IB Chemistry home > Syllabus 2016 > Acids and Bases > Theories of acids and bases

Syllabus ref: 8.2 Syllabus ref: 18.1

Acids are normally defined according to Arrhenius idea of an aqueous solution that contains free hydrogen ions. However, there are other theories which allow the definition of acids to be extended to cover other non-aqueous systems.

Nature of science:

Falsification of theories - HCN altering the theory that oxygen was the element which gave a compound its acidic properties allowed for other acid-base theories to develop.

Theories being superseded-one early theory of acidity derived from the sensation of a sour taste, but this had been proven false.

Public understanding of science-outside of the arena of chemistry, decisions are sometimes referred to as "acid test" or "litmus test".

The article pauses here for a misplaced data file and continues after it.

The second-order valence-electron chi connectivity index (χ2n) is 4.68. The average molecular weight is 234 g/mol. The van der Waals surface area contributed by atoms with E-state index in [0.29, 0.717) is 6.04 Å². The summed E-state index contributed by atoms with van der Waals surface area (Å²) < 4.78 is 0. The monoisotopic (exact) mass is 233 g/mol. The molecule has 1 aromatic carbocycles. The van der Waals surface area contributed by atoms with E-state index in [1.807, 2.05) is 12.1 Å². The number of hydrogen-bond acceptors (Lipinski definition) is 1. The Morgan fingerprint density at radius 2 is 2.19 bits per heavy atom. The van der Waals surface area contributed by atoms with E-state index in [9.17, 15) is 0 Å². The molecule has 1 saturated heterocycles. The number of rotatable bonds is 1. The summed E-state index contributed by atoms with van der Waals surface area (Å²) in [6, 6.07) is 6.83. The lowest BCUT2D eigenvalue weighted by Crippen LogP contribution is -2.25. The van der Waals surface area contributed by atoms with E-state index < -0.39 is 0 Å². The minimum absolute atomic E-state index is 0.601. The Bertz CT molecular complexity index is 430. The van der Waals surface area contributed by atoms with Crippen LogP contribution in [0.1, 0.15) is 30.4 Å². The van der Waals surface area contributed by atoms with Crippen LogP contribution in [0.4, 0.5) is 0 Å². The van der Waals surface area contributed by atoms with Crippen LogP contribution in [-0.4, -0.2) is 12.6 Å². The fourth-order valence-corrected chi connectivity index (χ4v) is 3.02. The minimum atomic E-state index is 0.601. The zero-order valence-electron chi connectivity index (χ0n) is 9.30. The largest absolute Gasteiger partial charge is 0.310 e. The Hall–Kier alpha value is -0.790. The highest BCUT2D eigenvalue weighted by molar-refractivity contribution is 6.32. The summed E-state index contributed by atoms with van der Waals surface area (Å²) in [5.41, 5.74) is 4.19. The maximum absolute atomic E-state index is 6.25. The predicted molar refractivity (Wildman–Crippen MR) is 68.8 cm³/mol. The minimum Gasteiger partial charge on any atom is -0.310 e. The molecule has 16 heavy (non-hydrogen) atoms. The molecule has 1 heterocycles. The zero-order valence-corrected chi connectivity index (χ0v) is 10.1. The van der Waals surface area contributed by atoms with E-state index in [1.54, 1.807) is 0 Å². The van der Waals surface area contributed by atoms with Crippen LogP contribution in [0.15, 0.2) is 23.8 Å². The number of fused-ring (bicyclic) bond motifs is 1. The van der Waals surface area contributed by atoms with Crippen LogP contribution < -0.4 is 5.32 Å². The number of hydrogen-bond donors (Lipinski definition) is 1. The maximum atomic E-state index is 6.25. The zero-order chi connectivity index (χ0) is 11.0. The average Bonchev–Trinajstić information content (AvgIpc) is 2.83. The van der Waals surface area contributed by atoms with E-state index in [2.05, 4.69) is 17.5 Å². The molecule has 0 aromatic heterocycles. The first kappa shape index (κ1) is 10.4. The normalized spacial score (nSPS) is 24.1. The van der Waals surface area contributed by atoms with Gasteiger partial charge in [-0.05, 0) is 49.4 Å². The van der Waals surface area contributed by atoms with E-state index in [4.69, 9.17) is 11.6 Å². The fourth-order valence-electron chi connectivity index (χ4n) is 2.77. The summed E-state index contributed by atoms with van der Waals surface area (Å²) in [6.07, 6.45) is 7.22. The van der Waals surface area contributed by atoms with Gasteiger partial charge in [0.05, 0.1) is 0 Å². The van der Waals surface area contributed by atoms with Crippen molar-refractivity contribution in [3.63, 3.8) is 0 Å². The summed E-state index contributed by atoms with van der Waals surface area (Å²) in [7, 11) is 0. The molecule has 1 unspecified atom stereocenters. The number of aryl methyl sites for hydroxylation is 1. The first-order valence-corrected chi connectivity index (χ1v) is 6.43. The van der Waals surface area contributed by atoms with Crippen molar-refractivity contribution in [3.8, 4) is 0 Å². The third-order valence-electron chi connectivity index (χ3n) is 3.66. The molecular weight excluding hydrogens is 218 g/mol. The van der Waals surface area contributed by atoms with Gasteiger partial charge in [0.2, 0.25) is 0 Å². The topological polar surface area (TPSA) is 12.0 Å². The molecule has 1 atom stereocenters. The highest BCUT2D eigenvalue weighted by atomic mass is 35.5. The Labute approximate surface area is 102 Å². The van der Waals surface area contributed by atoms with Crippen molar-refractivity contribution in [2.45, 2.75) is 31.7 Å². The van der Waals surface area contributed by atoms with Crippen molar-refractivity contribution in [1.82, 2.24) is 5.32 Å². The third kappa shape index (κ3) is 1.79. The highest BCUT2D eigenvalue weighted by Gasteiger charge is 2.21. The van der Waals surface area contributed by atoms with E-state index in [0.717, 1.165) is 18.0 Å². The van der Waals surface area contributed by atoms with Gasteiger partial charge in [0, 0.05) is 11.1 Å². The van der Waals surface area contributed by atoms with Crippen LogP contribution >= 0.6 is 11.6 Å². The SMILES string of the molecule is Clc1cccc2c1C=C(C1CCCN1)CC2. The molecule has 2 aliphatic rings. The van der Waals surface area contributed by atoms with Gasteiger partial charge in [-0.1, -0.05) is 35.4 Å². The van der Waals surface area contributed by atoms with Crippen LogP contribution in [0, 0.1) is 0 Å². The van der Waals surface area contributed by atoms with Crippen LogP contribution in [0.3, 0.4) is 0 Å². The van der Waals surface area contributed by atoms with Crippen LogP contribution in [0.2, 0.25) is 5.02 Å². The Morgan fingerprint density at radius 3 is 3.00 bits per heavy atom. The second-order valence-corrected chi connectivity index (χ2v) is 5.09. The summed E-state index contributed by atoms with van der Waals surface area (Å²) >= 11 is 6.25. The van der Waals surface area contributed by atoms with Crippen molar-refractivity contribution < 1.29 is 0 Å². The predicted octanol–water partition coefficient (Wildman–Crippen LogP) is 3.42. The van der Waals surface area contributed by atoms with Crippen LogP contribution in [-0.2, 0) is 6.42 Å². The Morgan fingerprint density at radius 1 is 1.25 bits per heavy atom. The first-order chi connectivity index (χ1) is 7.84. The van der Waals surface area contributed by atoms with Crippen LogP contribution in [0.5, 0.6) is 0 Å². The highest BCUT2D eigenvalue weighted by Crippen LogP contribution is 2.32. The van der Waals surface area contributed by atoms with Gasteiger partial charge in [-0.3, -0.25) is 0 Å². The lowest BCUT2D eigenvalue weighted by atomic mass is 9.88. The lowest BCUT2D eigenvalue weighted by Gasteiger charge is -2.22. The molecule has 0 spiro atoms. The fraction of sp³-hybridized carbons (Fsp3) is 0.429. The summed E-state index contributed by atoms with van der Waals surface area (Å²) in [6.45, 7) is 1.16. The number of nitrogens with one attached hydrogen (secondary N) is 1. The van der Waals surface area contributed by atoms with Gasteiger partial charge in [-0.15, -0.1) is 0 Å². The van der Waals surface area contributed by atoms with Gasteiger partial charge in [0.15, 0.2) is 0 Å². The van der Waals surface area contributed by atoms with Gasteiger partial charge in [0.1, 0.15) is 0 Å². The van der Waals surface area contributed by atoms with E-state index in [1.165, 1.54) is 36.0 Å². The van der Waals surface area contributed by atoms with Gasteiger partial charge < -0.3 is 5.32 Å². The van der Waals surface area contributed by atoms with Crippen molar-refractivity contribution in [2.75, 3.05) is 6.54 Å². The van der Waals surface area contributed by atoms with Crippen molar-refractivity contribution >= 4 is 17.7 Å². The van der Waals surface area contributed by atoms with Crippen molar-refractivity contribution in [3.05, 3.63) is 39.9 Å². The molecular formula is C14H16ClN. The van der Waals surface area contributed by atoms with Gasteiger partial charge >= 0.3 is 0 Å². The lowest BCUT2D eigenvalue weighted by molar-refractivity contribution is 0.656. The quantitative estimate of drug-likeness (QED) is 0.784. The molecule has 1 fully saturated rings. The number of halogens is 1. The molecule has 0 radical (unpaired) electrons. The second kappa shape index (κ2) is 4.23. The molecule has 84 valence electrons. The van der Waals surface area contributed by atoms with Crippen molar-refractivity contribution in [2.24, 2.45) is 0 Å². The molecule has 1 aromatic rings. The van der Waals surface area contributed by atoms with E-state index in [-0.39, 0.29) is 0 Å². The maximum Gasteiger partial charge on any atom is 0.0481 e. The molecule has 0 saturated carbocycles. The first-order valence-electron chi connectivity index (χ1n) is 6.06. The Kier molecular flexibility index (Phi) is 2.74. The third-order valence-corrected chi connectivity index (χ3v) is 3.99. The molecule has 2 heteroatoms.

Theories can be supported, falsified or replaced by new theories: Acid-base theories can be extended to a wider field of applications by considering lone pairs of electrons. Lewis theory doesn't falsify Brønsted-Lowry, but extends it.

Understandings

Essential idea: Many reactions involve the transfer of a proton from an acid to a base

A Brønsted-Lowry acid is a proton/H+ donor and a Brønsted-Lowry base is a proton/H+ acceptor

Amphiprotic species can act as both Brønsted-Lowry acids and bases.

A pair of species differing by a single proton is called a conjugate acid-base pair.

Understandings - HL

Essential idea: The acid-base concept can be extended to reactions that do not involve proton transfer.

A Lewis acid is a lone pair acceptor and a Lewis base is a lone pair donor.

When a Lewis base reacts with a Lewis acid a coordinate bond is formed.

A nucleophile is a Lewis base and an electrophile is a Lewis acid.

Applications and skills

Deduction of the Brønsted-Lowry acid and base in a chemical reaction.

Deduction of the conjugate acid or conjugate base in a chemical reaction.

Applications and skills - HL

Application of Lewis' acid-base theory to inorganic and organic chemistry to identify the role of the reacting species.

In Chapter 8.2